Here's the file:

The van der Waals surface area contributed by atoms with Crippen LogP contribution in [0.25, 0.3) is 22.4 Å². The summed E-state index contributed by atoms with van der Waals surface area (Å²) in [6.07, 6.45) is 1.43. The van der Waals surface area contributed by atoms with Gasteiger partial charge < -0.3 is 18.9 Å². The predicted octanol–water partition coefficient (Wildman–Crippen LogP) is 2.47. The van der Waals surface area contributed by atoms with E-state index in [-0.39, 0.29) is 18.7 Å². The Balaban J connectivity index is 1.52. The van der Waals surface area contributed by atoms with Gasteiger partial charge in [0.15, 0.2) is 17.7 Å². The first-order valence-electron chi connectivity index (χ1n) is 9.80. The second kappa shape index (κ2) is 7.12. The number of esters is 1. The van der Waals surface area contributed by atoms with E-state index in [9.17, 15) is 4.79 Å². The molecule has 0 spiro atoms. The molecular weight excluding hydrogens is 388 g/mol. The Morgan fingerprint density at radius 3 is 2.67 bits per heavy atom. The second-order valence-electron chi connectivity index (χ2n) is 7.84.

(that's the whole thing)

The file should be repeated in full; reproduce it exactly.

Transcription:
The van der Waals surface area contributed by atoms with Crippen LogP contribution in [0.25, 0.3) is 22.4 Å². The summed E-state index contributed by atoms with van der Waals surface area (Å²) in [6.07, 6.45) is 1.43. The van der Waals surface area contributed by atoms with Gasteiger partial charge < -0.3 is 18.9 Å². The predicted octanol–water partition coefficient (Wildman–Crippen LogP) is 2.47. The van der Waals surface area contributed by atoms with E-state index in [-0.39, 0.29) is 18.7 Å². The Balaban J connectivity index is 1.52. The van der Waals surface area contributed by atoms with Gasteiger partial charge in [0.15, 0.2) is 17.7 Å². The first-order valence-electron chi connectivity index (χ1n) is 9.80. The second kappa shape index (κ2) is 7.12. The number of esters is 1. The van der Waals surface area contributed by atoms with E-state index in [9.17, 15) is 4.79 Å². The molecule has 0 spiro atoms. The molecular weight excluding hydrogens is 388 g/mol. The Morgan fingerprint density at radius 3 is 2.67 bits per heavy atom. The second-order valence-electron chi connectivity index (χ2n) is 7.84.